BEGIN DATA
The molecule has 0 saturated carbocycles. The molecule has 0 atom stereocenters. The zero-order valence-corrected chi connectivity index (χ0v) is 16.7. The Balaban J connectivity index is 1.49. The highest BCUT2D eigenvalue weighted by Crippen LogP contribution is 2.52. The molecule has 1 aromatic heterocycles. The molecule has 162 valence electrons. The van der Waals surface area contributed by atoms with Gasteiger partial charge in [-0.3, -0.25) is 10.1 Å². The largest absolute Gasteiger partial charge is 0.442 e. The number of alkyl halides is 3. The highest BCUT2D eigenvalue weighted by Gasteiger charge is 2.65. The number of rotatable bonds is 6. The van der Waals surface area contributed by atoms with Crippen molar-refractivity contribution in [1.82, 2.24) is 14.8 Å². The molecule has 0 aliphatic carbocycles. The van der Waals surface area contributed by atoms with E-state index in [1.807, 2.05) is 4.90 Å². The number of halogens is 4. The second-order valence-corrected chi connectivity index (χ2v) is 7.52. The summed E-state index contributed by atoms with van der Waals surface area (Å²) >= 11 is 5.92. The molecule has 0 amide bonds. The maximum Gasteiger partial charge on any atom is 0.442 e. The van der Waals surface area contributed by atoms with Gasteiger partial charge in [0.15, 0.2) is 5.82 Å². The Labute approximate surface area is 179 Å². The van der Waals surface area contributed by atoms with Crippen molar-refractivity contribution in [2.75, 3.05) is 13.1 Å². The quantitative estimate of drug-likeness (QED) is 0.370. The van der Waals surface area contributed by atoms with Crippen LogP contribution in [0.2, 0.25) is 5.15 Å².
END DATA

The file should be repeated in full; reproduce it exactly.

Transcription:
The molecule has 0 saturated carbocycles. The molecule has 0 atom stereocenters. The zero-order valence-corrected chi connectivity index (χ0v) is 16.7. The Balaban J connectivity index is 1.49. The highest BCUT2D eigenvalue weighted by Crippen LogP contribution is 2.52. The molecule has 1 aromatic heterocycles. The molecule has 162 valence electrons. The van der Waals surface area contributed by atoms with Gasteiger partial charge in [-0.3, -0.25) is 10.1 Å². The largest absolute Gasteiger partial charge is 0.442 e. The number of alkyl halides is 3. The highest BCUT2D eigenvalue weighted by Gasteiger charge is 2.65. The number of rotatable bonds is 6. The van der Waals surface area contributed by atoms with Crippen molar-refractivity contribution in [1.82, 2.24) is 14.8 Å². The molecule has 0 aliphatic carbocycles. The van der Waals surface area contributed by atoms with E-state index in [1.807, 2.05) is 4.90 Å². The number of halogens is 4. The second-order valence-corrected chi connectivity index (χ2v) is 7.52. The summed E-state index contributed by atoms with van der Waals surface area (Å²) >= 11 is 5.92. The molecule has 0 amide bonds. The maximum Gasteiger partial charge on any atom is 0.442 e. The van der Waals surface area contributed by atoms with Gasteiger partial charge in [0.15, 0.2) is 5.82 Å². The Labute approximate surface area is 179 Å². The van der Waals surface area contributed by atoms with Crippen molar-refractivity contribution in [2.75, 3.05) is 13.1 Å². The quantitative estimate of drug-likeness (QED) is 0.370. The van der Waals surface area contributed by atoms with Crippen LogP contribution in [0.2, 0.25) is 5.15 Å².